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Military Leave
Military duty ordered for the purpose of military action, training, drills, encampments, naval cruises, special exercises or like activity.

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Next of Kin
Next of kin is the nearest blood relative, other than the spouse, domestic partner, parent, son or daughter, in the following order of priority:
  1. a blood relative who has been designated in writing by the servicemember for purposes of FMLA military caregiver leave
  2. blood relatives who have been granted legal custody of the servicemember
  3. brothers and sisters
  4. grandparents
  5. aunts and uncles
  6. first cousins

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Paid Military Leave
Full pay and benefits including vacation and sick leave accruals. Limited to 30 calendar days in any one fiscal year. However, an employee is not eligible for this benefit in succeeding fiscal years when the active duty time continues into the next fiscal year.
Parent, son or daughter for purposes of Military FMLA
Parent means a biological, adoptive, step or foster father or mother, or any other individual who stood in loco parentis to you when you were a child. This term does not include parents “in law.” Son or daughter for qualifying exigency leave means your biological, adopted, or foster child, a stepchild, a legal ward , or a child for whom you stood in loco parentis, and who is of any age.

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Reasonable Efforts
Actions, including training provided by the County that do not place an undue hardship on the County.
Reemployment Application
Verbal or written notice to the County of an employee’s intent to return to work, including the employee’s date of return. In situations where the employee’s position is no longer available and the County must designate a “like” position. An employment application to determine appropriate classifications for placement may be necessary.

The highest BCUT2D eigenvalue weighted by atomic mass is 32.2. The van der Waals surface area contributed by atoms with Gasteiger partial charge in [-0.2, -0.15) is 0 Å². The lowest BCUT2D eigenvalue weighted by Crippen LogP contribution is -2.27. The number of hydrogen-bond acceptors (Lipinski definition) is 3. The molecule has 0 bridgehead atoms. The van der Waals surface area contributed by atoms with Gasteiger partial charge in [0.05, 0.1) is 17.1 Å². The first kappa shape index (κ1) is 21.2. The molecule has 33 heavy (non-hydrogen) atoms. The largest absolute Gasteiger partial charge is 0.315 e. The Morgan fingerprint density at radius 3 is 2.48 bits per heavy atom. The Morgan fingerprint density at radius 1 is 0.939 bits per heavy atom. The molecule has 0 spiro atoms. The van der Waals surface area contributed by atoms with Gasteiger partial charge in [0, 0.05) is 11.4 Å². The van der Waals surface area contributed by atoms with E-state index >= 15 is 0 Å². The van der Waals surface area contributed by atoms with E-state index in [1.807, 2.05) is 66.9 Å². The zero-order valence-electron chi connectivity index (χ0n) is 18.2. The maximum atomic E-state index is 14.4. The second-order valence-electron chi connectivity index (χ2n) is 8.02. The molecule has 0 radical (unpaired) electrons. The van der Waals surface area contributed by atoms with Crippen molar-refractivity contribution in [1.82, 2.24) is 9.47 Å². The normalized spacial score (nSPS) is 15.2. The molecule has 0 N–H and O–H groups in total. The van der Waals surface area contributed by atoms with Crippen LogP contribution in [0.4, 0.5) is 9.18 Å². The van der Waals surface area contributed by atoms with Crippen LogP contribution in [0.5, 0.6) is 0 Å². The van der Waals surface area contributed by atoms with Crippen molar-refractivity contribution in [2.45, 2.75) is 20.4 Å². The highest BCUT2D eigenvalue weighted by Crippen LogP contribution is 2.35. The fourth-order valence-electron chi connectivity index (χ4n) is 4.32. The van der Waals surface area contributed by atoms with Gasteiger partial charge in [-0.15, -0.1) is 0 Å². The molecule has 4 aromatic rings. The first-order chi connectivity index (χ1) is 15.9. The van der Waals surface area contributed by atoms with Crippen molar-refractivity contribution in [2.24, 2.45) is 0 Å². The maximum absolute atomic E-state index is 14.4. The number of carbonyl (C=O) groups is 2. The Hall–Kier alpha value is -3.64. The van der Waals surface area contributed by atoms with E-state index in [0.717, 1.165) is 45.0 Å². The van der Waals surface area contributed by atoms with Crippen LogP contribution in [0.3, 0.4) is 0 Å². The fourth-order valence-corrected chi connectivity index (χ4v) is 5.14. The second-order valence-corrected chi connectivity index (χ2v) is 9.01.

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Seniority
Longevity in employment together with any benefits of employment which accrue with, or are determined by, longevity.

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Temporary Military Leave
A leave of absence from public employment to engage in ordered military duty for a period which by the order is not to exceed 180 calendar days, including travel time, for purposes of active military training, encampment, navel cruises, special exercises or like activity as a member of the reserve corps or force of the Armed Forces of the United States, or the National Guard, or the Navel Militia.

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Undue Hardship
An action requiring significant difficulty or expense, when considered in light of such factors as (1) the nature and cost of the action and (2) the overall financial resources and size of the County; the number of County employees; the effect on expenses and resources or the impact of such action upon the County operations; and the type of operations of the County, etc.
Uniformed Services
The Armed Forces (Army, Navy, Marine Corp, Air Force, Coast Guard), the Army National Guard and the Air National Guard when engaged in active duty for training, inactive duty training, or full-time National Guard duty, the commissioned corps of the Public Health Service, and any other category of persons designated by the President in time of war or national emergency.